Clinical management included intubation, drug-induced coma, ventilator support, and intravenous administration of ribavirin. The patient survived, making her the only person documented to have recovered from clinically diagnosed rabies without pre- or postexposure prophylaxis. As of December 17, the patient remained hospitalized, undergoing rehabilitation. The prognosis for her full recovery was unknown.
Though the patient survived, no proven therapy for clinical rabies has been established, and the reasons for recovery in this case are unknown. It remains important for clinicians and the public to be aware of the risk of contracting rabies from direct contact with bats and other wildlife and to follow the steps outlined in the concluding paragraph of the report reprinted below.
Titled “Recovery of a Patient from Clinical Rabies—Wisconsin, 2004,” the report initially appeared in MMWR on December 24, 2004. It was reported by the following from Wisconsin: RE Willoughby, MD, and MM Rotar of Children’s Hospital of Wisconsin, Milwaukee; HL Dhonau, MD, and KM Ericksen of Agnesian HealthCare, Fond du Lac; DL Cappozzo of Fond du Lac County Health Dept.; JJ Kazmierczak, DVM, and JP Davis, MD, of Wisconsin Div. of Public Health. Contributors from CDC include CE Rupprecht, VMD, of Div. of Viral and Rickettsial Diseases; AP Newman, DVM, and AS Chapman, DVM, Epidemic Intelligence Service officers.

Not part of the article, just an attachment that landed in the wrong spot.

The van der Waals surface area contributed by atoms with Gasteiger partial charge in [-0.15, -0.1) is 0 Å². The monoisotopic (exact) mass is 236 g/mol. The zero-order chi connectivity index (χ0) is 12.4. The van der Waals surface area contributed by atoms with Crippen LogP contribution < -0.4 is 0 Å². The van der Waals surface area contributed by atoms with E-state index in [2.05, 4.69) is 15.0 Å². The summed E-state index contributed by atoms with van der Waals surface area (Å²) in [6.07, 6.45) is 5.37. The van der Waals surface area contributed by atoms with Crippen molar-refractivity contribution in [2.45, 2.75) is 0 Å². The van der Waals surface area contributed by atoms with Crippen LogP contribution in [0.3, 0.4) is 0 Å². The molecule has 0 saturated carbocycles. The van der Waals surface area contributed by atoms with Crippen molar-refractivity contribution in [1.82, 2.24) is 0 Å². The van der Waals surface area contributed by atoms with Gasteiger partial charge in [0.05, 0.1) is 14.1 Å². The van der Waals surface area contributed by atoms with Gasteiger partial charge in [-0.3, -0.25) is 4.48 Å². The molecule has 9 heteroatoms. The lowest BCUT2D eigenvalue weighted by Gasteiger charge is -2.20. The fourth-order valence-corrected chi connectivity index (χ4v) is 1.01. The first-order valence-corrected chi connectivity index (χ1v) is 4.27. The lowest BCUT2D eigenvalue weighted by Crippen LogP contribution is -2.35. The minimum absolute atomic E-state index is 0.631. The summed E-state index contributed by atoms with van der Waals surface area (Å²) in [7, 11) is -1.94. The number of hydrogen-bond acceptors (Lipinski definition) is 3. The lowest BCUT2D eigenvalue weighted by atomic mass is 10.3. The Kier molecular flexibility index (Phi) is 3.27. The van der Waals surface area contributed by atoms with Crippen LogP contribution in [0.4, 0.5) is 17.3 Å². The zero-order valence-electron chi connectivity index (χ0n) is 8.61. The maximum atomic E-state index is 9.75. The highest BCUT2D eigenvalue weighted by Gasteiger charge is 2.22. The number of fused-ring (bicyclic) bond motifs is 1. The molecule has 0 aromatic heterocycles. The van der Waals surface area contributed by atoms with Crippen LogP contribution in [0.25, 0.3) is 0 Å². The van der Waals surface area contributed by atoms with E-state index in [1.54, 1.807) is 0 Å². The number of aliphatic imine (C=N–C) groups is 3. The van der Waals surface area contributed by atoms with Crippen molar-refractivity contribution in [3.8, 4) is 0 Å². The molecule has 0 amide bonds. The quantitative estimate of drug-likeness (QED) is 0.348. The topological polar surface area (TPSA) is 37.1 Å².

Rabies is a viral infection of the central nervous system, usually contracted from the bite of an infected animal, and is nearly always fatal without proper postexposure prophylaxis (PEP). In October 2004, a previously healthy female aged 15 years in Fond du Lac County, Wisconsin, received a diagnosis of rabies after being bitten by a bat approximately 1 month before symptom onset. This report summarizes the investigation conducted by the Wisconsin Division of Public Health (WDPH), the public health response in Fond du Lac County, and the patient’s clinical course through December 17. This is the first documented recovery from clinical rabies by a patient who had not received either pre- or post-exposure prophylaxis for rabies.